Financial hardship shouldn’t prevent anyone from going to university.
But concerns have been expressed over commercial loans being advertised to students, when government-backed loans don’t cover all of their costs.
You may have seen the news recently that Martin Lewis, founder of MoneySavingExpert.com, has written to UCAS asking the admissions service to stop advertising commercial loans to students.
His concern stems from the fact that the loans in question are offered on commercial terms, with interest rates up to 23.7%. This is in stark contrast to government-backed loans, which (for undergraduates on full-time courses) have a capped interest rate (currently 5.4%) and are written off if not repaid after a number of years.
(If you’re not sure what the difference is between student finance and commercial loans, or what interest rates are, or why they matter, we’ve put a quick guide at the end of this blog post.)
Why are students turning to commercial loans?
A major reason why students may be turning to commercial loans is because the level of support they receive from government loans is simply not enough to cover the cost of living while at university. In fact, 79% of students in the 2019 National Student Money Survey said they worry about making ends meet.
Few students are eligible to borrow the maximum maintenance loan of £8,944. Most can only borrow a proportion, and hope their parents are able and willing to contribute the rest needed. But even if they are, is £8,944 a year going to be enough for a student to live on these days?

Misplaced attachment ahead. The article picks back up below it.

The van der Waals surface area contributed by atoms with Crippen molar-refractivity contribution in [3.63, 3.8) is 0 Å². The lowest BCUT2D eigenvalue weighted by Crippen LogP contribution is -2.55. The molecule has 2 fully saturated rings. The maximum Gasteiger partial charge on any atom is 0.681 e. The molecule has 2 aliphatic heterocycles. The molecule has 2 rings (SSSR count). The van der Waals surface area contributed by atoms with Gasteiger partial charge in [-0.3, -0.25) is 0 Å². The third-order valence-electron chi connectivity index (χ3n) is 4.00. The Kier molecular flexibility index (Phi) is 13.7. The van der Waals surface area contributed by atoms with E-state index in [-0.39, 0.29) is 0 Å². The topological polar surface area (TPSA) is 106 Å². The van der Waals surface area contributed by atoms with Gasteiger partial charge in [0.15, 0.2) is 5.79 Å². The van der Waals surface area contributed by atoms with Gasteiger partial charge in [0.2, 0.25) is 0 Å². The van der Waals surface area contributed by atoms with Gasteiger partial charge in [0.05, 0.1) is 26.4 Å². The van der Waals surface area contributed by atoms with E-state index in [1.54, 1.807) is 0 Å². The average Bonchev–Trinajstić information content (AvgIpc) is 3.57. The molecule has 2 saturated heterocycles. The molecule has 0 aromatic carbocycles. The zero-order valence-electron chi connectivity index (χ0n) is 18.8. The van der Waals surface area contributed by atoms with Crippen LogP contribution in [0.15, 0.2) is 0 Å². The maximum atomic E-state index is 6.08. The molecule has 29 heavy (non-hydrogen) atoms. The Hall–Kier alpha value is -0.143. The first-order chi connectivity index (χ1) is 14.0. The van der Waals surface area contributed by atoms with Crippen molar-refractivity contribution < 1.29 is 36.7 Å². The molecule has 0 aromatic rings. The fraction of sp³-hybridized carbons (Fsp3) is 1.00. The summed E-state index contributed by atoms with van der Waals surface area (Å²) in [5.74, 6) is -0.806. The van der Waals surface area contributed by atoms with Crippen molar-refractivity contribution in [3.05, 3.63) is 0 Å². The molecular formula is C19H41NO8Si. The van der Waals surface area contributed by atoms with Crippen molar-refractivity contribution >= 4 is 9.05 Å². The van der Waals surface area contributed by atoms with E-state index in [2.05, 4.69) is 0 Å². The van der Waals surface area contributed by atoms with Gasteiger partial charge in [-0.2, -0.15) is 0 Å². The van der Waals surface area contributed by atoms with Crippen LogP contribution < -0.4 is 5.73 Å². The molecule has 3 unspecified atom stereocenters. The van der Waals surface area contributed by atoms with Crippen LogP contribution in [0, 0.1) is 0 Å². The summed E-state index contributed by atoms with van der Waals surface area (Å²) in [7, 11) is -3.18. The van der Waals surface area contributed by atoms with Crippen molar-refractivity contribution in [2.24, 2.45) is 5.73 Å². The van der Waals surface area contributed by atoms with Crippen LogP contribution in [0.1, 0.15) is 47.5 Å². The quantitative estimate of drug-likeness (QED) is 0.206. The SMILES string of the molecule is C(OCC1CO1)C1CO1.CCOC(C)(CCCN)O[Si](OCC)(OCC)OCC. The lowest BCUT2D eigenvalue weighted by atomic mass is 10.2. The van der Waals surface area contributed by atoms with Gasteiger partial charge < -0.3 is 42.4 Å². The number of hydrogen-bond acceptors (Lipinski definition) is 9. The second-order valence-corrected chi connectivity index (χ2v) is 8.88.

The average yearly cost of living for households in the UK is £14,945, according to MoneySavingExpert.com, based on 2018 figures from the Office for National Statistics. Even if you deduct amounts for things like average annual costs to run a car (£1,726), for gas, water and electric (£1,493) and for phone and internet (£900), you are still left with an average yearly living cost of £10,826. That’s almost £2000 more than the maximum amount which only some students can borrow to live on.
When student finance leaves you with a significant shortfall, it’s especially difficult for families on low incomes. Maintenance grants used to be a lifeline for those most vulnerable to this, but they were scrapped in 2016, leaving poorer students worse off while studying and graduating with more debt than their better-off peers.
When we were at university, we both worried about running out of money towards the end of term. It’s not that we were living extravagant lifestyles, but living costs were high and the money just simply wasn’t enough. It’s not a matter of students eating more Pot Noodle or finding cheaper places to live – we’re talking about significant shortfalls, of several hundred or thousands of pounds.
The issue is the lack of access to sufficient funds, and it’s a real problem. It impedes people trying to access education.
What about postgraduate students?
Similar issues arise for those wanting to undertake postgraduate study. Masters students can borrow a maximum of £10,906 from the Student Loans Company. That’s for everything – tuition and living costs. But for many Masters courses, that amount is nowhere near enough.